“God, that was awful. Why do you do this? Lunatic mothers, freaky looking little girls,” Iris says.
“It was that bitch Bridget. Booed at Gracie. Told her there was no way she would win over her precious Charlotte, that baby who still sucks her thumb at age four. What did they expect me to do? Let her get away with it?”
“Do you think it’s because of all those dolls Mom lined up on the shelves in our bedroom?”
“What? I’m talking about Gracie having the crown stolen from her and you’re banging on about those stupid dolls.”
“They used to give you nightmares.”
“No they didn’t.”
But Susan remembers all those plastic, unblinking eyes staring out at her. There was one doll, looked like a reject from the assembly line. Her mouth, stained a yellowy orange as if she had just been sick, was off center. One side turned up in a sneer. Her hair, a tarnished blonde, would never lay smooth. Only the dress was beautiful—tiers of peach chiffon, cinched at the waist and adorned with a large bow.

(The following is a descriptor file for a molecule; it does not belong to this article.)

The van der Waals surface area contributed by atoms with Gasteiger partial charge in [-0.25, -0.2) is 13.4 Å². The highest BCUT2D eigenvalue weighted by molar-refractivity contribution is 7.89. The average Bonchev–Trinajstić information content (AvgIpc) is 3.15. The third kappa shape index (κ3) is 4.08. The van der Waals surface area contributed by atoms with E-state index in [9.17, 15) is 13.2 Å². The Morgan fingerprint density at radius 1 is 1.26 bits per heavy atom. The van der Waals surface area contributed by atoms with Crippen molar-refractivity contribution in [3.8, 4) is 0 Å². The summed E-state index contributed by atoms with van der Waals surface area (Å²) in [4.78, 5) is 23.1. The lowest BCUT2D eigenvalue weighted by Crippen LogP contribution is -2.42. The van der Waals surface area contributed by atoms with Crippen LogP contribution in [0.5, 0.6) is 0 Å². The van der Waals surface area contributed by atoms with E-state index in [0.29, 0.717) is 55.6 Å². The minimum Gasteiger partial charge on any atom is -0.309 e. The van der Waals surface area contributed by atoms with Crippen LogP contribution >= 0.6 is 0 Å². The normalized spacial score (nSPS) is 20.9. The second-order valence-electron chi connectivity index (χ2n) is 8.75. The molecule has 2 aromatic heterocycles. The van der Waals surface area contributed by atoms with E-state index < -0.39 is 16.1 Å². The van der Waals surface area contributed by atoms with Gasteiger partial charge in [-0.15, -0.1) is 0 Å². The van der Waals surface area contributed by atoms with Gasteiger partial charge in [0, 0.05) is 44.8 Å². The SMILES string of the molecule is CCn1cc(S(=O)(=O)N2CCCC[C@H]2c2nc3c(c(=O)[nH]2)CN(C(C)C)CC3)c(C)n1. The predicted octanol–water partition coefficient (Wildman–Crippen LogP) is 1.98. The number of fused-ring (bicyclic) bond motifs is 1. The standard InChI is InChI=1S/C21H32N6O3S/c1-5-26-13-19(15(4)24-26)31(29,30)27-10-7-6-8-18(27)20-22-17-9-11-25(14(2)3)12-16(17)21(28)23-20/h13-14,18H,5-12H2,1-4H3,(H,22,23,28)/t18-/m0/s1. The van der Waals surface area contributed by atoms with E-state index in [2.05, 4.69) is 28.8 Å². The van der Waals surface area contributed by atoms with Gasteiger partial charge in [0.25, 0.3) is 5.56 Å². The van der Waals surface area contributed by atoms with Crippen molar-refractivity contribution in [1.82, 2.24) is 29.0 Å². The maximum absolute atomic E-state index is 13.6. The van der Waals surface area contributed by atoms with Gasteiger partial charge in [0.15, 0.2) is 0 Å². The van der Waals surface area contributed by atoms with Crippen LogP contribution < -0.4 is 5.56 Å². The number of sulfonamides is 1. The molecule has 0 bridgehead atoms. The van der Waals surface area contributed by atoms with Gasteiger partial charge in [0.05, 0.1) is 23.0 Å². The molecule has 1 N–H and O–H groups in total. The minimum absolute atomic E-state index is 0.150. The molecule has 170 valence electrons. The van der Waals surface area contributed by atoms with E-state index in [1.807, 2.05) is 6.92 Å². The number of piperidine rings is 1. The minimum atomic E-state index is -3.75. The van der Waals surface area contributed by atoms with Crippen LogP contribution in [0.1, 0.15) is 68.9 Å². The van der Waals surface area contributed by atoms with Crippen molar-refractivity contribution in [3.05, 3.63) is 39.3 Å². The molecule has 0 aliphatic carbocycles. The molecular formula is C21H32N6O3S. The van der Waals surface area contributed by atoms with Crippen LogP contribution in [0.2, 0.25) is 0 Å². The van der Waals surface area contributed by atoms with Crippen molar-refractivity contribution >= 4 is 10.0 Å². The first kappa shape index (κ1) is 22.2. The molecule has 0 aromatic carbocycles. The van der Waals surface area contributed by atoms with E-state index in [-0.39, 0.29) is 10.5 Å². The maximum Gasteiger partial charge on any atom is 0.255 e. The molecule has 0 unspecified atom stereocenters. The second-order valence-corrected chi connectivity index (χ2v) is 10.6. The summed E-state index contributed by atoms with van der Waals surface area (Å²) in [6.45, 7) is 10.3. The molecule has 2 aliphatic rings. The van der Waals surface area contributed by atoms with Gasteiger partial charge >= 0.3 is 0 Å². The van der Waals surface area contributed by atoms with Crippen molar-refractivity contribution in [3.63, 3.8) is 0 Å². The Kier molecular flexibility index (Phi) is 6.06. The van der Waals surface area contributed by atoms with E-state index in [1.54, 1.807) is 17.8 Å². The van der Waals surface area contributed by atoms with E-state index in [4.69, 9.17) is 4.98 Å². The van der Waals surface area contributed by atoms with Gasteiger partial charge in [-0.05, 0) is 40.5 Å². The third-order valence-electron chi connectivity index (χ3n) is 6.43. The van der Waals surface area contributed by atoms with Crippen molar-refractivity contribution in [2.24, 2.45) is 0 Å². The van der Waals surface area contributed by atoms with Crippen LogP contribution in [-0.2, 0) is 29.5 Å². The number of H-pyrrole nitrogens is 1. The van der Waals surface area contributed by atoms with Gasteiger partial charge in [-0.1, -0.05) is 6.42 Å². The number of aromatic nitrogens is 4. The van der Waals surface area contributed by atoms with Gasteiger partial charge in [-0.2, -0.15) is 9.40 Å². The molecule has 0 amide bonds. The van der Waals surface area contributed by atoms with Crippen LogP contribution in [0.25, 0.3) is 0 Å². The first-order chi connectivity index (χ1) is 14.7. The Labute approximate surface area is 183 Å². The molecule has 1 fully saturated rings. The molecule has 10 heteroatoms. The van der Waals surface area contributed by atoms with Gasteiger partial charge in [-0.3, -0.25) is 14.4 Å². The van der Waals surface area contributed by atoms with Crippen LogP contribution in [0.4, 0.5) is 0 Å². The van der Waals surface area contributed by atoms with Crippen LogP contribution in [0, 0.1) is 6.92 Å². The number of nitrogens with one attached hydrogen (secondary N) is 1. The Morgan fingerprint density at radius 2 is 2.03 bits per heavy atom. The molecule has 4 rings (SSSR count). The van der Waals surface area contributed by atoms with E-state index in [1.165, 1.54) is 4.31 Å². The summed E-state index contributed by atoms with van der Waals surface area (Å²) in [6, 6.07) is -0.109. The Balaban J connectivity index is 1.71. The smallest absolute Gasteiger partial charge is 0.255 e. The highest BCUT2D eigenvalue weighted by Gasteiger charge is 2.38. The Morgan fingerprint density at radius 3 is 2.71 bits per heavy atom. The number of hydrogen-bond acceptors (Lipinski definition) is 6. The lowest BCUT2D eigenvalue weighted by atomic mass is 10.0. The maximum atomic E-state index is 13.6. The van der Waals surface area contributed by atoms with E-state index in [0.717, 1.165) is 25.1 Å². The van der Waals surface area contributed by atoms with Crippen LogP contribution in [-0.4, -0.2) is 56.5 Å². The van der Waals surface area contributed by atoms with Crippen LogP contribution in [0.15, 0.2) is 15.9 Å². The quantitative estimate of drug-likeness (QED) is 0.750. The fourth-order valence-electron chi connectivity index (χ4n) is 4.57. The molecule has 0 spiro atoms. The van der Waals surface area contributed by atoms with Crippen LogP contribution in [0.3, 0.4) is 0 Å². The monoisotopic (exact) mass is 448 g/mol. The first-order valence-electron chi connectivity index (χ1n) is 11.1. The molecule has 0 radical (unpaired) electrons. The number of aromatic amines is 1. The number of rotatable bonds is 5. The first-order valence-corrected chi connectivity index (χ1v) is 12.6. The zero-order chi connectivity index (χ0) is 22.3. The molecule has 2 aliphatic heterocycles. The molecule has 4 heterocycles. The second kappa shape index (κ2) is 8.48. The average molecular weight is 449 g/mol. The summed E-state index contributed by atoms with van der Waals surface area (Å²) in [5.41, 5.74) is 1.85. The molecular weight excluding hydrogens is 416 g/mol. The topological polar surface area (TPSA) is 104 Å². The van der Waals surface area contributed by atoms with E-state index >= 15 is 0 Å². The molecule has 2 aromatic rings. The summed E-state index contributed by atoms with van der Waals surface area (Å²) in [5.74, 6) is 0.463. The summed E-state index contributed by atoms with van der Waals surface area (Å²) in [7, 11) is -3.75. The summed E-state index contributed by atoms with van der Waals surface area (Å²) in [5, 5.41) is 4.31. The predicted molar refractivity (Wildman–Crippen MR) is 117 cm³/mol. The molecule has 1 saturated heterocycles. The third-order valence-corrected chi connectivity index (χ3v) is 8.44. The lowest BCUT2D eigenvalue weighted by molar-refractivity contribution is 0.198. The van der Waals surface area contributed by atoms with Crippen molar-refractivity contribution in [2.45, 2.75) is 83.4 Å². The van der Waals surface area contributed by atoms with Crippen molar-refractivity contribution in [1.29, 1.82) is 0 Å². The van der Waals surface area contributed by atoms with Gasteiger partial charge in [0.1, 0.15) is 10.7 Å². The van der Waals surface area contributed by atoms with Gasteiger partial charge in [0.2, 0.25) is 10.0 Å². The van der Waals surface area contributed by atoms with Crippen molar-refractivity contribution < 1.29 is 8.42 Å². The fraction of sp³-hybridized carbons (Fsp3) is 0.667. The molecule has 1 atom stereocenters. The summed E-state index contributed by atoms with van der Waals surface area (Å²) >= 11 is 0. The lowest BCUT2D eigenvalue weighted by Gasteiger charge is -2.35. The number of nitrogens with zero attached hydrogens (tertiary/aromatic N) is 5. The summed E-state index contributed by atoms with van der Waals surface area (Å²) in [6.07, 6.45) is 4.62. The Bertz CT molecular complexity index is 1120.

“That ugly doll, what was her name?” Susan asks.
“Gertrude. Remember when you tried to burn it in the fireplace?”
“Yeah. Mom pulled it out and stood it at the end of my bed every night for weeks after, its dress full of ash, one eye lost, hair melted.”
Gracie lets out a cry. Susan looks at her in the rearview mirror. Still asleep. Her dull brown hair matted from the wig. One eye partially open. Her mouth twisted and her brow furrowed creating two deep lines between her eyes. There’s a hole in her tights and a stain from spilt chocolate milk runs down her shirt.
Susan shudders and says into the mirror, “We’re going to have to fix you up before the next pageant. That peach chiffon dress is old and dirty now. We can get contacts to turn those dull hazel eyes blue. And how about a wig in a rich chestnut brown falling in waves down your back? And you need a new name. Gertrude is so ugly. Annabella is perfect, don’t you think?”